A DECISION by An Bord Pleanála regarding a Kilkenny skip business was based partly on information provided on the Golden Pages website.
Kealy Skip Hire, which started out as a sand and gravel business in the 1950s, has been operating at Parkmore on the Callan Road, Kilkenny for three generations. The company has a waste collection permit allowing it to transfer waste to authorised third-party sites, but it applied to Kilkenny County Council last year to bring its planning up to date in order to get a waste facility permit for waste activity on its own site.
The council turned down its application to be considered “exempted development” as an extension of the original sand and gravel operation, however, and the company appealed the decision to An Bord Pleanála. The board upheld the council’s decision.
The company’s application form explained that a sand and gravel business had been in operation at the site since before 1957 and that around 1968 or 1969 the site also began operation as a waste facility.
“It is stated ... that the referrer intends to continue operating the skip hire business that was set up by his father and that he would like to regulate the planning status of the site and to apply for a waste facility permit,” according to An Bord Pleanála.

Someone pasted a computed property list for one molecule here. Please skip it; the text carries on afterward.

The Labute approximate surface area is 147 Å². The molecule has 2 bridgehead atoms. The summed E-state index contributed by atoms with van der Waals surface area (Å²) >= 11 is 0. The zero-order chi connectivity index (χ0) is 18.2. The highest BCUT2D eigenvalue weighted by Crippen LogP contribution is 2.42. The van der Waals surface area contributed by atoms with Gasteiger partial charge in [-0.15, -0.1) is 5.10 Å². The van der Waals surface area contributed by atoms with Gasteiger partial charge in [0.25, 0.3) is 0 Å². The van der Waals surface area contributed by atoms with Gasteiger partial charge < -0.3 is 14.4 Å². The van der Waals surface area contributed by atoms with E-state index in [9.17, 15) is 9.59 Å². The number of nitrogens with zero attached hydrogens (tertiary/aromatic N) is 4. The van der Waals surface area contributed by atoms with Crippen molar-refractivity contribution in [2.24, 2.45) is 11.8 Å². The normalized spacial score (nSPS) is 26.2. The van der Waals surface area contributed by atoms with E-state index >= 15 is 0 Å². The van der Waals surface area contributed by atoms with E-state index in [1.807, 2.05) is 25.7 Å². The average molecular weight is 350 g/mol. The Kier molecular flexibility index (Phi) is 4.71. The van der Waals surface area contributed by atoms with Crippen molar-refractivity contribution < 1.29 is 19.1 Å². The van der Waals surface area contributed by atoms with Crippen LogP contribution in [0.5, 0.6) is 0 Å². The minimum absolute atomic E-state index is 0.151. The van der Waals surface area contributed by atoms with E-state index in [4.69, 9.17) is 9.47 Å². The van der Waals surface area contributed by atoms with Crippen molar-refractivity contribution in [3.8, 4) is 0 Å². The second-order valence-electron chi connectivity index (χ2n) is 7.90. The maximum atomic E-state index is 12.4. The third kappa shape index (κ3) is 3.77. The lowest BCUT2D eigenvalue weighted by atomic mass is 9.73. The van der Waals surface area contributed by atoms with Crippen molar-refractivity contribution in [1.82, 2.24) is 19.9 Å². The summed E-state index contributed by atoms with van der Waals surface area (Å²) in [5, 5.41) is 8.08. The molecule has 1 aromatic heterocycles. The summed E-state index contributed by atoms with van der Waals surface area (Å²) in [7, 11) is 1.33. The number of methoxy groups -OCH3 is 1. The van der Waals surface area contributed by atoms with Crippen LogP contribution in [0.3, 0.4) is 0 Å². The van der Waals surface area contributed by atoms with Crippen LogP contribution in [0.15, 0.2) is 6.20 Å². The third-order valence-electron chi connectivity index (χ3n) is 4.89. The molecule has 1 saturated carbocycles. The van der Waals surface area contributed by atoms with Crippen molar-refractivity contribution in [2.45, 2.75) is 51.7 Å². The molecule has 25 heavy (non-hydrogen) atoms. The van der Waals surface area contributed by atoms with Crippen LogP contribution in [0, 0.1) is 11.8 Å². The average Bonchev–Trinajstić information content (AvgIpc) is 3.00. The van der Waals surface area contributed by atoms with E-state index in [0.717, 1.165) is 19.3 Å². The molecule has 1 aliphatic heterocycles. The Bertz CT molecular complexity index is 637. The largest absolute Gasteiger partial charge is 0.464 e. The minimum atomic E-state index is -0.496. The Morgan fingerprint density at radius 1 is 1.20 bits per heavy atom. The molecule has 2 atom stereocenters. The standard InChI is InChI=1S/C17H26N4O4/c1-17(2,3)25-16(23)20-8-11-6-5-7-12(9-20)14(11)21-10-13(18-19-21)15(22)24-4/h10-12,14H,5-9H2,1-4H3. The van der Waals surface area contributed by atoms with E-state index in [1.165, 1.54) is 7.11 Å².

The applicant described the business as “a very small scale waste facility, handling in the region of 1,000 tonnes of waste per annum.”
However, the council and then the board referred to a company profile for Kealy Skip Hire on the Golden Pages website “seemingly provided by themselves, stating that they ‘offer a variety of domestic and commercial waste services, ranging from the household wheelie bin to the large commercial skip…. our services include cardboard, paper and plastic recycling, composting, commercial bag collection, sludge and sewerage disposal, waste profiling service, and domestic refuse and recycling collection.”
An Bord Pleanála’s inspector also wrote: “Based on my site inspection it appears that the ‘recycling service’ in the referrer’s description relates to a client collection service, bringing the materials to the referral site and then transporting them onwards to a recycling facility. However, also based on my site inspection and on the referrer’s description, the skip business is wider ranging,” consisting “primarily, of the disorderly storage of skips and materials on site.”
“By comparison with the previous sand and gravel operation, it is injurious to visual amenity, has implications in terms of potential pollution and requires a waste facility permit,” the inspector wrote.